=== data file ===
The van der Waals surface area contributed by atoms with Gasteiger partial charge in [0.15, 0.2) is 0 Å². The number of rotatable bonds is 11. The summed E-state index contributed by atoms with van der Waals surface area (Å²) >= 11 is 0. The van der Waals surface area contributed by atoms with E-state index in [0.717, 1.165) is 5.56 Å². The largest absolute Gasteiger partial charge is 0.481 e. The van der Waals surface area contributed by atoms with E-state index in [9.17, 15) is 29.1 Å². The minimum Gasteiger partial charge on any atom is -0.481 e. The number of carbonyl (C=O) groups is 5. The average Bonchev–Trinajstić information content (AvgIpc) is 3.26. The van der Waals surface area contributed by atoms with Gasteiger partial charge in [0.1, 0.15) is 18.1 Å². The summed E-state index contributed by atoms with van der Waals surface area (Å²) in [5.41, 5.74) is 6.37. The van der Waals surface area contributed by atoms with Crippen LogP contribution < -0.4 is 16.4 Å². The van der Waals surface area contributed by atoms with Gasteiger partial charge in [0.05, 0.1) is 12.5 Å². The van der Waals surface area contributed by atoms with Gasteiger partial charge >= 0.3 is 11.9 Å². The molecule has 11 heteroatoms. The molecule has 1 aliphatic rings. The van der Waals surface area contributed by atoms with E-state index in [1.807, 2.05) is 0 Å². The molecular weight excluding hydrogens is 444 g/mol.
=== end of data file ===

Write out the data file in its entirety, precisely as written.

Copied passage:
The van der Waals surface area contributed by atoms with Gasteiger partial charge in [0.15, 0.2) is 0 Å². The number of rotatable bonds is 11. The summed E-state index contributed by atoms with van der Waals surface area (Å²) >= 11 is 0. The van der Waals surface area contributed by atoms with E-state index in [0.717, 1.165) is 5.56 Å². The largest absolute Gasteiger partial charge is 0.481 e. The van der Waals surface area contributed by atoms with E-state index in [9.17, 15) is 29.1 Å². The minimum Gasteiger partial charge on any atom is -0.481 e. The number of carbonyl (C=O) groups is 5. The average Bonchev–Trinajstić information content (AvgIpc) is 3.26. The van der Waals surface area contributed by atoms with Gasteiger partial charge in [0.1, 0.15) is 18.1 Å². The summed E-state index contributed by atoms with van der Waals surface area (Å²) in [5.41, 5.74) is 6.37. The van der Waals surface area contributed by atoms with Crippen LogP contribution < -0.4 is 16.4 Å². The van der Waals surface area contributed by atoms with Gasteiger partial charge in [0.05, 0.1) is 12.5 Å². The van der Waals surface area contributed by atoms with Gasteiger partial charge >= 0.3 is 11.9 Å². The molecule has 11 heteroatoms. The molecule has 1 aliphatic rings. The van der Waals surface area contributed by atoms with E-state index in [1.807, 2.05) is 0 Å². The molecular weight excluding hydrogens is 444 g/mol.